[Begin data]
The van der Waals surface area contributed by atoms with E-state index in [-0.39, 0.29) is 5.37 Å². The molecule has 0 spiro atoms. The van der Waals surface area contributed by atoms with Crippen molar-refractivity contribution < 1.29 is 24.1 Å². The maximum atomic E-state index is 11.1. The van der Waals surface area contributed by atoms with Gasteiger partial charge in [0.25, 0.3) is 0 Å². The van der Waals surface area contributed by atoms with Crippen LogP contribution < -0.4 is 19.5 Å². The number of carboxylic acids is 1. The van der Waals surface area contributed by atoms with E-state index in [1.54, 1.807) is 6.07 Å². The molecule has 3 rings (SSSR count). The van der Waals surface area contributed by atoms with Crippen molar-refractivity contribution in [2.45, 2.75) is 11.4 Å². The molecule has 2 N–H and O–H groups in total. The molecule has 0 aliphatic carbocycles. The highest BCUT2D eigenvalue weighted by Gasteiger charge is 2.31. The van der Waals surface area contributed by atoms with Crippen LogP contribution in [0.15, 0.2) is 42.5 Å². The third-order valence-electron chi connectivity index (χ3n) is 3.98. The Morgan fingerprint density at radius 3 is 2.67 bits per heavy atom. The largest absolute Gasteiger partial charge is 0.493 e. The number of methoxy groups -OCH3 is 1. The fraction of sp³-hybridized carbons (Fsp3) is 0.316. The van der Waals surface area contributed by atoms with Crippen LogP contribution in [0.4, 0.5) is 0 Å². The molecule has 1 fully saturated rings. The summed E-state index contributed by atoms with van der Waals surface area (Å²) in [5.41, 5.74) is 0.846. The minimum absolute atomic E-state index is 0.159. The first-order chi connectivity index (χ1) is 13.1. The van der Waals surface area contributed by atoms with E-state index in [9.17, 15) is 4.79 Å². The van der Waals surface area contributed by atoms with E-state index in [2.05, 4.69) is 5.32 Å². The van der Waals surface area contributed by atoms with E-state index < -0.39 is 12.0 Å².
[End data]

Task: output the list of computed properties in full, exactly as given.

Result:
The van der Waals surface area contributed by atoms with E-state index in [-0.39, 0.29) is 5.37 Å². The molecule has 0 spiro atoms. The van der Waals surface area contributed by atoms with Crippen molar-refractivity contribution < 1.29 is 24.1 Å². The maximum atomic E-state index is 11.1. The van der Waals surface area contributed by atoms with Gasteiger partial charge in [0.25, 0.3) is 0 Å². The van der Waals surface area contributed by atoms with Crippen LogP contribution < -0.4 is 19.5 Å². The number of carboxylic acids is 1. The van der Waals surface area contributed by atoms with E-state index in [1.54, 1.807) is 6.07 Å². The molecule has 3 rings (SSSR count). The van der Waals surface area contributed by atoms with Crippen molar-refractivity contribution in [2.45, 2.75) is 11.4 Å². The molecule has 2 N–H and O–H groups in total. The molecule has 0 aliphatic carbocycles. The highest BCUT2D eigenvalue weighted by Gasteiger charge is 2.31. The van der Waals surface area contributed by atoms with Crippen LogP contribution in [0.15, 0.2) is 42.5 Å². The third-order valence-electron chi connectivity index (χ3n) is 3.98. The Morgan fingerprint density at radius 3 is 2.67 bits per heavy atom. The largest absolute Gasteiger partial charge is 0.493 e. The number of methoxy groups -OCH3 is 1. The fraction of sp³-hybridized carbons (Fsp3) is 0.316. The van der Waals surface area contributed by atoms with Crippen LogP contribution in [0.4, 0.5) is 0 Å². The molecule has 1 fully saturated rings. The summed E-state index contributed by atoms with van der Waals surface area (Å²) in [5.41, 5.74) is 0.846. The minimum absolute atomic E-state index is 0.159. The first-order chi connectivity index (χ1) is 13.1. The van der Waals surface area contributed by atoms with E-state index in [9.17, 15) is 4.79 Å². The van der Waals surface area contributed by atoms with E-state index in [2.05, 4.69) is 5.32 Å². The van der Waals surface area contributed by atoms with E-state index < -0.39 is 12.0 Å².